A collection of ornate jewelry was found by archaeologists at the Tell El-Amarna necropolis along the eastern bank of the Nile River in present-day Minya, Egypt.
During excavations at the Amarna North Desert Cemetery, a joint team of Egyptian and English archaeologists discovered a young woman wrapped in textile and plant-fiber matting and buried wearing a necklace with petal-shaped pendants as well as three rings made from gold and soapstone.
The image of the ancient Egyptian deity Bes—who, with his feminine counterpart Beset, was worshiped as a protector of households, particularly mothers, children, and childbirth—was depicted on one of the rings. Later, Bes became known as the defender of good and the enemy of everything bad.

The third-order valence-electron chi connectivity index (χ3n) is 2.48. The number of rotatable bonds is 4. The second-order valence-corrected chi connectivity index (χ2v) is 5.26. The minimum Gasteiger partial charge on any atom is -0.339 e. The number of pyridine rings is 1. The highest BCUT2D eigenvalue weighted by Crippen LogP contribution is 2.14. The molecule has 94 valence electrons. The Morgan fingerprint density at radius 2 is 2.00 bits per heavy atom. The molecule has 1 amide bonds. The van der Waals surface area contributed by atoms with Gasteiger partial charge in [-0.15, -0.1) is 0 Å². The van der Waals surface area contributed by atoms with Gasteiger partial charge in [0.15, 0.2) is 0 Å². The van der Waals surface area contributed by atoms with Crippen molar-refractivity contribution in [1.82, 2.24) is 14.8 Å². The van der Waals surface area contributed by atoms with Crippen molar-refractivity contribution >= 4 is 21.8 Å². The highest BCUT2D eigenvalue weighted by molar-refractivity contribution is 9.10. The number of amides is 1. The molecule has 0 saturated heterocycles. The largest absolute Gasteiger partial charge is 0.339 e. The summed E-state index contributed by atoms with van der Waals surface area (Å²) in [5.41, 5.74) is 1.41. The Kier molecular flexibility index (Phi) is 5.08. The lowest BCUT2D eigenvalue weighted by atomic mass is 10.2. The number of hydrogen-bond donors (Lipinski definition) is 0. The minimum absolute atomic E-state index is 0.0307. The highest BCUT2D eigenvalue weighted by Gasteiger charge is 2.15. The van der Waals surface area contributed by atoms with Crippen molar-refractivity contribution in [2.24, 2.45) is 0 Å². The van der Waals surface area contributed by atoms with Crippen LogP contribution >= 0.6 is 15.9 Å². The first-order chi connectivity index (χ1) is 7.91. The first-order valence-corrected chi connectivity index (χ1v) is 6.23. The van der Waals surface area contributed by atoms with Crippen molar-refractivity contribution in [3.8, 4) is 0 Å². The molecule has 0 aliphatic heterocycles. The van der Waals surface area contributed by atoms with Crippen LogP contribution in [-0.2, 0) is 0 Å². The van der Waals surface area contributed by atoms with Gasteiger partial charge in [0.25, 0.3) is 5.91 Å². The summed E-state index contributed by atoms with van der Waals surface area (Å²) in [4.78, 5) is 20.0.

The young woman was placed among a small number of burial shaft, tombs, and pit graves dating to the 18th dynasty (1550–1292 BCE).
The necropolis served as the burial ground for the city Amarna, which was built in 1346 BCE as the capital for the pharaoh Akhenaten, who served as the 10th ruler of the late 18th dynasty.
The Amarna project has been investigating the necropolis, with ongoing excavations supported by researchers from the University of Cambridge, since 1977.